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1. This appears to be another discourse, in which Isaiah threatens the city of Jerusalem. He calls it “Altar,” (251) because the chief defense of the city was in the “Altar;” (252) for although the citizens relied on other bulwarks, of which they had great abundance, still they placed more reliance on the Temple (Jeremiah 7:4) and the altar than on the other defences. While they thought that they were invincible in power and resources, they considered their strongest and most invincible fortress to consist in their being defended by the protection of God. They concluded that God was with them, so long as they enjoyed the altar and the sacrifices. Some think that the temple is here called “Ariel,” from the resemblance which it bore to the shape of a lion, being broader in front and narrower behind; but I think it better to take it simply as denoting “the Altar,” since Ezekiel also (Ezekiel 43:15) gives it this name. This prediction is indeed directed against the whole city, but we must look at the design of the Prophet; for he intended to strip the Jews of their foolish confidence in imagining that God would assist them, so long as the altar and the sacrifices could remain, in which they falsely gloried, and thought that they had fully discharged their duty, though their conduct was base and detestable.
The city where David dwelt. He now proceeds to the city, which he dignifies with the commendation of its high rank, on the ground of having been formerly inhabited by David, but intending, by this admission, to scatter the smoke of their vanity. Some understand by it the lesser Jerusalem, that is, the inner city, which also was surrounded by a wall; for there was a sort of two-fold Jerusalem, because it had increased, and had extended its walls beyond where they originally stood; but I think that this passage must be understood to relate to the whole city. He mentions David, because they gloried in his name, and boasted that the blessing of God continually dwelt in his palace; for the Lord had promised that “the kingdom of David would be for ever.” (2 Samuel 7:13; Psalms 89:37.)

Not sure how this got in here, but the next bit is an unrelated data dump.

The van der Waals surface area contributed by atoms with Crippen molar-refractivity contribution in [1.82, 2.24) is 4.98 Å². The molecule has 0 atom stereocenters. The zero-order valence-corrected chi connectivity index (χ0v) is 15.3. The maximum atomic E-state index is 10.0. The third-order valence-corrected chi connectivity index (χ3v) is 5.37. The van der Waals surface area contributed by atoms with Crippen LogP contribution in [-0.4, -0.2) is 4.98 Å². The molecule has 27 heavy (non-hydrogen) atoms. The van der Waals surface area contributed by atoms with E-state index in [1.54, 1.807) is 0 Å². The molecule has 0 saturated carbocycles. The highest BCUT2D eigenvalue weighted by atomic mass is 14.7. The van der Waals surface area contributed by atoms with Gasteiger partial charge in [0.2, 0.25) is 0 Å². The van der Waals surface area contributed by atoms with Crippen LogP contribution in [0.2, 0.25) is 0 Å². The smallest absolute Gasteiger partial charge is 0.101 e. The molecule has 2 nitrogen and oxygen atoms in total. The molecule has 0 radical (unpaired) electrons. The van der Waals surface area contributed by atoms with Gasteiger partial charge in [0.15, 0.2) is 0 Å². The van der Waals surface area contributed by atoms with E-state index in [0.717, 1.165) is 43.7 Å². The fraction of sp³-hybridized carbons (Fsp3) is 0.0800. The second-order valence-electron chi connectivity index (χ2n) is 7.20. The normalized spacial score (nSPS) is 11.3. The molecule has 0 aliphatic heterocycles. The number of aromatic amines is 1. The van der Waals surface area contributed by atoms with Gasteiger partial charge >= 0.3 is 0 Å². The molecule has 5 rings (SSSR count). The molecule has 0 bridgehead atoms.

Hence we may infer how absurdly the Papists, in the present day, consider the Church to be bound to Peter’s chair, as if God could nowhere find a habitation in the whole world but in the See of Rome. We do not now dispute whether Peter was Bishop of the Church of Rome or not; but though we should admit that this is fully proved, was any promise made to Rome such as was made to Jerusalem? “This is my rest for ever: here will I dwell, for I have chosen it.” (Psalms 132:14.) And if even this were granted, do not we see what Isaiah declares about Jerusalem? That God is driven from it, when there is no room for doctrine, when the worship of God is corrupted. What then shall be said of Rome, which has no testimony? Can she boast of anything in preference to Jerusalem? If God pronounces a curse on the most holy city, which he had chosen in an especial manner, what must we say of the rest, who have overturned his holy laws and all godly institutions.
Add year to year. This was added by the Prophet, because the Jews thought that they had escaped punishment, when any delay was granted to them. Wicked men think that God has made a truce with them, when they see no destruction close at hand; and therefore they promise to themselves unceasing prosperity, so long as the Lord permits them to enjoy peace and quietness. In opposition to this assurance of their safety the Prophet threatens that, though they continue to “offer sacrifices,” (253) and though they renew them year by year, still the Lord will execute his vengeance. We ought to learn from this, that, when the Lord delays to punish and to take vengeance, we ought not, on that account, to seize the occasion for delaying our repentance; for although he spares and bears with us for a time, our sin is not therefore blotted out, nor have we any reason to promise that we shall make a truce with him. Let us not then abuse his patience, but let us be more eager to obtain pardon.
(251) “ Il l’appelle Ariel, c’est à dire, autel de Dieu;” — “He calls it Ariel, that is, Altar of God.”